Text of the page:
On the other hand, I hated that Galarraga did not get his “Perfect Game.” He missed going into the record books. He missed his opportunity to go on the David Letterman Show, and for a pitcher that had not had an illustrious career, he missed what may have been his one shining moment. It was an injustice. In fact it was just plain unfair.
Leaders must come to grips with the harsh reality that life is not fair. Unfortunately, good things happen to bad people and bad things happen to good people. I have listened to basketball officials bemoan about how it is so unfair that people with less ability and experience get better games or how officiating supervisors are biased against certain races, or people below a certain height or people from a particular state. I have listened to salespeople lament about another salesperson that if they had a better territory like him or a large client like her they would be just as successful. I have heard just about every excuse a person can create and spouted a few myself about why I am not a better parent, spouse, employee, Leader, official, salesperson or Christian. The self-pity usually ends with, “if I had the same opportunity as that person then things would be different…”
Another issue with fairness is that it is subjective. Recently I listened as officials discussed the unfairness that an official who had been late to a small college play-off game continued to receive more play-off games from our supervisor. All of the officials agreed that it was unfair. I had a different perspective. This official had refereed fifty or more games that year with most considered less than the “premier” games, had driven thousands of miles across Texas and Oklahoma and through it all always maintained a positive attitude. Being late had never been an issue with this official in the past, so it was an isolated incident. He made one mistake, so I felt he deserved the play-off games, and he deserved the benefit of the doubt for his tardiness. People view fairness differently so what is fair to one person may be unfair to another.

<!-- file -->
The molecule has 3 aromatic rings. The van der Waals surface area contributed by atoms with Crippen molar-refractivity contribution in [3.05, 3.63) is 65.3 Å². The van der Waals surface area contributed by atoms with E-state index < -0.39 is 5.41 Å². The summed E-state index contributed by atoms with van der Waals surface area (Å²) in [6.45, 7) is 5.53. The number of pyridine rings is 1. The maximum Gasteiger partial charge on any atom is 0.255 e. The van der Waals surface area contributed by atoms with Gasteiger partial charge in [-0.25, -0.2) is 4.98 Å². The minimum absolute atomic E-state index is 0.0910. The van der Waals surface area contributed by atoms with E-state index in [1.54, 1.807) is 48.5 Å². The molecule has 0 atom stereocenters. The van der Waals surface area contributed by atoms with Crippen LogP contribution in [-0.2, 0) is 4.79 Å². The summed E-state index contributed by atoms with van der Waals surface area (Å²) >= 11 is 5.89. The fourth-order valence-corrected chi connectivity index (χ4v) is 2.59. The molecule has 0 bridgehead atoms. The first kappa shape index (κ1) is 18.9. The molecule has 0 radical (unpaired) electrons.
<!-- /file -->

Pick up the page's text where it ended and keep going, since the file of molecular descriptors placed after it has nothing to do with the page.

So you may be asking, “What do I do about it?” The answer is simple but the application is extremely difficult. A great Leader:
- Devotes himself or herself to overcoming his own or his team’s obstacles, barriers and detractors